Moving to Minneapolis checklist
Okay, it’s official—you’re moving to Minneapolis! As you prepare for your big move, here are some items worth adding to your moving checklist.
Before you go
Before starting your new chapter in your new Minneapolis home, be sure to:
- If you plan to DIY your move,reserve your U-Haulin advance.
- For long-distance moves, some circumstances might make it more convenient toship your carinstead of driving it to your new home.
- Update your address and set up mail forwarding with theUSPSto avoid missing any important communications.
- Let important contacts know you’re movingas well—that includes your landlord, employer, insurance provider(s), and utility provider(s).
After you get there
It might take a little while to
settle intoyour Minneapolis home. In the meantime, there are couple more things you may want to take care of after you’ve unpacked the last of your boxes:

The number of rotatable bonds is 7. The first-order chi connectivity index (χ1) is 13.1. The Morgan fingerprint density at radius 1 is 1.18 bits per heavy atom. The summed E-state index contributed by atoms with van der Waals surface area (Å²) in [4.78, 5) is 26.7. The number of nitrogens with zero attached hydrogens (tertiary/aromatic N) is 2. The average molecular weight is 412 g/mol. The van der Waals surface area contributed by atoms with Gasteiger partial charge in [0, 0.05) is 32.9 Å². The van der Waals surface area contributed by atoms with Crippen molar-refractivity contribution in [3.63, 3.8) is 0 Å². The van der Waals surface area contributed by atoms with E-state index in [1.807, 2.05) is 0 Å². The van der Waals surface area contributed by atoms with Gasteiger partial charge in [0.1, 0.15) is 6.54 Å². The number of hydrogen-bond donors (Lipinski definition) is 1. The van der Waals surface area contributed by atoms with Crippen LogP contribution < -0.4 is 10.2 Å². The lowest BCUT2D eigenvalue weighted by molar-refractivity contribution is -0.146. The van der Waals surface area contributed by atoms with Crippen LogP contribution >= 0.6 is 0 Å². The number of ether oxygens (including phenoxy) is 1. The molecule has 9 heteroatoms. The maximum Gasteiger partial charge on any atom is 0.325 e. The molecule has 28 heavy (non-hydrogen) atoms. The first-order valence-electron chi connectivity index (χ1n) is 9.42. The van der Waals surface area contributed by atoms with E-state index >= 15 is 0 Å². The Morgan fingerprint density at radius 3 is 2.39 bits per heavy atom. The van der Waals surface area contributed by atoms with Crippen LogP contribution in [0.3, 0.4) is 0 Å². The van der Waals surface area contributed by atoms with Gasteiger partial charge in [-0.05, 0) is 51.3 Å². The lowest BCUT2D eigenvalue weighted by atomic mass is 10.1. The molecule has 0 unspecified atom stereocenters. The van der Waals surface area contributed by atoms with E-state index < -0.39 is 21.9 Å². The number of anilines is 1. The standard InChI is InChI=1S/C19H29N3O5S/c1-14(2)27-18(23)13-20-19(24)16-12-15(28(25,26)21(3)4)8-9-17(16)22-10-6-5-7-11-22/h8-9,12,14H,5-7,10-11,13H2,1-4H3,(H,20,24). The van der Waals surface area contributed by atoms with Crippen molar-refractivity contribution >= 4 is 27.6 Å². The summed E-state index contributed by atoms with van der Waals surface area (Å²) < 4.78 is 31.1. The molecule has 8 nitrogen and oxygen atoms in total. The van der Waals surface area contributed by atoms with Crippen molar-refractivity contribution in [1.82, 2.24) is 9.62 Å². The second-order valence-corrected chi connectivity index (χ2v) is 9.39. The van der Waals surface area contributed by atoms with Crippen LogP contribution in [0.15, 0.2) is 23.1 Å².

- Get to know your new city! Now that you’re finally here, start building your lists of go-to restaurants, parks, and shops to enjoy Minneapolis the way only a local can.
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Is it worth moving to Minneapolis?
Minneapolis is worth your consideration if you’re looking for a city with great food, entertainment, and outdoor recreation options. You’ll just have to be ready to deal with the harsh Minnesota winters.
How much money do I need to move to Minneapolis?
How much money you need to move to Minneapolis will largely depend on your budget and lifestyle. When it comes to the move itself, you might spend somewhere between several hundred to several thousand dollars depending on the size of the move and the distance.
If you're renting an apartment in Minneapolis for $1,600 per month and want to spend no more than a third of your income on housing, you’d need to earn at least $4,800 per month.